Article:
After destroying the Assembly Sovnarcom took control of the Factory Committees. As early as mid-November 1917 it had made clear that factories were either run by owner-managers or by government agencies. By March 1918 most Factory Committees were subsumed in to the big trade unions, themselves shortly to be reduced to transmission belts for party-state directives.

The greatest irony, for a revolution and regime supposedly based on the grass-roots democracy of the Soviets, was the annihilation of the Soviets themselves. Soviet power, i.e the running of services and the economy by ordinary workers, was only acceptable to the Bolsheviks if workers carried out Sovnacom’s directives. In the months after October 1917 many Soviets were shut down or suppressed. On 9th November, two weeks after an insurrection whose ostensible goal was to transfer “all power to the Soviets”, Sovnarcom dissolved the Soviet of the Commissariat of Posts and Telegraphs. On 28th November it did the same to the Soviet in the Admiralty. In March 1918 it ended workers’ control of the railways, with instructions that “Technical Executives” were in charge, answerable only to the People’s Commissar.

In response to the closing of the Constituent Assembly and the Treaty of Brest-Litovsk (which gave away a third of Imperial Russia’s lands to Imperial Germany, the only realistic way to “end the war”) many Soviets in the first months of 1918 began to return Menshevik and SR majorities. The Bolsheviks were strong in the north, but across the Central Industrial Region, the Black Earth Region, the Upper Volga and Urals Regions, in towns such as Kaluga, Kostroma, Tver, Ryazan, Kovrov, Tula, and Yaraslavl, the Soviets elected Menshevik majorities. As they did so, Red Guard units moved in to close them down.

In April 1918 – two months before civil war broke out in the south of Russia - Lenin laid out the philosophy of his regime in “The Immediate Tasks of the Soviet Government”, in which he lamented that Sovnarom was “late in introducing compulsory labour service” and chided Russian workers for their lack of discipline and productivity. The solution was “unity of will”, which Lenin considered one of “the conditions of socialism”. The way to secure this unity was “by thousands subordinating their will to the will of one”. He was adamant that workers demonstrate “obedience, and unquestioning obedience at that, during work to the one-man decisions of Soviet Directors, of the dictators elected or appointed by Soviet institutions, vested with dictatorial powers”. White counter-revolution, whilst it was a terrible threat that had to be defeated by the people’s democracy in arms, did not call forth these policies. They were imposed from the start.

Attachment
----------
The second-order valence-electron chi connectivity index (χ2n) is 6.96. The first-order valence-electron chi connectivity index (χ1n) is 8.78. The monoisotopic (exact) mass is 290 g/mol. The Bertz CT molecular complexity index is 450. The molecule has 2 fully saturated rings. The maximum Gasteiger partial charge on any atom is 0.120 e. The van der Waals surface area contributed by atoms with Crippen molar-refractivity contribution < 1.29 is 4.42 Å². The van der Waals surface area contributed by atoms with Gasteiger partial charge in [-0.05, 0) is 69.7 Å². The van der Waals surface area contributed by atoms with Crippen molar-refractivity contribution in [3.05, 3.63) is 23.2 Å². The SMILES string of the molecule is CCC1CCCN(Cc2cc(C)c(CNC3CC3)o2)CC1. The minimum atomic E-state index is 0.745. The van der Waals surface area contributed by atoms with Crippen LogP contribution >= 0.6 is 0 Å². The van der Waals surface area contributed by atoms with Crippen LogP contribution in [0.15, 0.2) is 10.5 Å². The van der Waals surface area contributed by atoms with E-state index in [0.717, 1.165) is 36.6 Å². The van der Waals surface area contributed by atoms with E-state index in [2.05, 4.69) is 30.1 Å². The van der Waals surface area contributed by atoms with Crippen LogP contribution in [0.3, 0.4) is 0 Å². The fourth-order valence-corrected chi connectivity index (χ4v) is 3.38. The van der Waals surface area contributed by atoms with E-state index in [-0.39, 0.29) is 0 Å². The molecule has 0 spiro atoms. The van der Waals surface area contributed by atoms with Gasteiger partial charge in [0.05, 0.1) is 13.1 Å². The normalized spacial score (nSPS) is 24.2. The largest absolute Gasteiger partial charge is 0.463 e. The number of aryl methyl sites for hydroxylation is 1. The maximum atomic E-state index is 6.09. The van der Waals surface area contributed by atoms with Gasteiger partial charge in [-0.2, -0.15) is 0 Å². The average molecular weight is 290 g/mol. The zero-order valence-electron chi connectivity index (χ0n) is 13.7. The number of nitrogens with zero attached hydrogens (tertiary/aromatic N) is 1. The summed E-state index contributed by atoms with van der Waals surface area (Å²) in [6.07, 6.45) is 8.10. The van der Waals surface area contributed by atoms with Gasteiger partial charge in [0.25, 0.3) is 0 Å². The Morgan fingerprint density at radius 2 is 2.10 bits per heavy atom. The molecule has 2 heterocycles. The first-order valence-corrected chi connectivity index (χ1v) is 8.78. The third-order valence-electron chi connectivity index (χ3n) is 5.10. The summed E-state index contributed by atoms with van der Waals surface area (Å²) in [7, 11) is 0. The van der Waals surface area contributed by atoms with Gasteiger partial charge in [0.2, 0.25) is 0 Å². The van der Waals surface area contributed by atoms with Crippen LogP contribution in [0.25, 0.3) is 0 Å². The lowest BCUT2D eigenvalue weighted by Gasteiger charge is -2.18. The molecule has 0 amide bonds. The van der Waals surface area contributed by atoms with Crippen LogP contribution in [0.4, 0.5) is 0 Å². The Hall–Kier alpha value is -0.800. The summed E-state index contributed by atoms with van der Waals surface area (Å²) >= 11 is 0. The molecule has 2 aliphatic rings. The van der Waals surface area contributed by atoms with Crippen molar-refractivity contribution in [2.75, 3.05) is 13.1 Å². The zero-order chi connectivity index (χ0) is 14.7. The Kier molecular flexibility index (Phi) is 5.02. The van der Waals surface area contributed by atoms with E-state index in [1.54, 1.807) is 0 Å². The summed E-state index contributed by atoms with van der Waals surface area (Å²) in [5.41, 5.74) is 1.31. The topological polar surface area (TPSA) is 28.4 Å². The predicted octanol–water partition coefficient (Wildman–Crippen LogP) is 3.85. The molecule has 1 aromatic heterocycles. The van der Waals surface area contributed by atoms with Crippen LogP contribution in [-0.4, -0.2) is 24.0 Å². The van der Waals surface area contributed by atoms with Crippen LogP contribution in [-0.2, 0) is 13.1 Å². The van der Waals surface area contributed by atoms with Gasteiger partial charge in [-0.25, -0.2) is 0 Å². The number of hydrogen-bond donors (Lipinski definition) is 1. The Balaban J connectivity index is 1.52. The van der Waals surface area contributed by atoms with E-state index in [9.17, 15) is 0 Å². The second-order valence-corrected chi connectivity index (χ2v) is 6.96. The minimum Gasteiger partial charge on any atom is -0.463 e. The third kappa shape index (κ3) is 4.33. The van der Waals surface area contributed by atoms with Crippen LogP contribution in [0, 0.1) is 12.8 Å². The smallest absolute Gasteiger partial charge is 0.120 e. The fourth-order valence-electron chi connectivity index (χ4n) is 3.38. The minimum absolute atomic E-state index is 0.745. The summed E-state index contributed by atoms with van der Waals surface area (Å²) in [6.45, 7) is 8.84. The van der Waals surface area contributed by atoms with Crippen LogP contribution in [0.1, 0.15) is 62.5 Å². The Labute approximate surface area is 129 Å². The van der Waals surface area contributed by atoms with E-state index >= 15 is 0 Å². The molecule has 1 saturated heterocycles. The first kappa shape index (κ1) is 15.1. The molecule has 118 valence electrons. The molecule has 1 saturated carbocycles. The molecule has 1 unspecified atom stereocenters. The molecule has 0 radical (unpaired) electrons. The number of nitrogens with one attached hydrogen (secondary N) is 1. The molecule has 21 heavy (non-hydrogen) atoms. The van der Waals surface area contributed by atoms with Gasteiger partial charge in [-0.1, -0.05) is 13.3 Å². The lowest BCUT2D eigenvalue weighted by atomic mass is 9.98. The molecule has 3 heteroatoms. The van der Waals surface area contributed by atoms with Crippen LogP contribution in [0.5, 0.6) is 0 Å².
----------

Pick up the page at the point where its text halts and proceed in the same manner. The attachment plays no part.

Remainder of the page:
By 1919 there were mass strikes against the Bolshevik regime, including in its former heartland, Petrograd’s massive Putilov Works. In March 1919 the Putilov workers declared that the Bolsheviks had “betrayed the high ideals of the October Revolution”, and demanded a transfer of authority to freely elected Soviets, greater control by the unions, and release of socialist political prisoners. The strike escalated to take in half of Petrograd’s workforce, whereupon all workers meetings were banned. The Putilov was attacked by Red Guards, who arrested and executed hundreds of strikers. Strikes in other cities were suppressed by force.

The situation worsened in 1920, as strikes paralysed Petrograd and Moscow. In February 1921 the Bolshevik government imposed martial law, the only way to contain the discontented working class. This ignited the rebellion of the Kronstadt sailors, previously the “pride and glory” of the revolution, in March 1921, a revolt that sought the restoration of Soviet democracy and workers’ self-rule. Trotsky ordered the Red Army to attack Kronstadt, and after its subjugation thousands of rebellious sailors were summarily executed or sent to Solovetsky labour camp in the White Sea.

And it was all for nothing. As the Mensheviks and “moderate” Bolsheviks knew, there was not and never had been majority support, even amongst the relatively tiny working class, for one-party rule, for a Dictatorship of the Proletariat presided over by a self-selected Vanguard Party. On November 1st 1917, during talks brokered by the militant Railwayman’s Trade Union to form a socialist coalition government, the senior Bolshevik David Riazanov said, criticising Lenin’s refusal to entertain the idea, “Even in Petrograd, power is not in our hands but in the hands of the Soviet, and this has to be faced. If we abandon this course, we will be utterly and hopelessly alone. We will be faced with the fact that we tricked the masses, having promised them a Soviet Government”.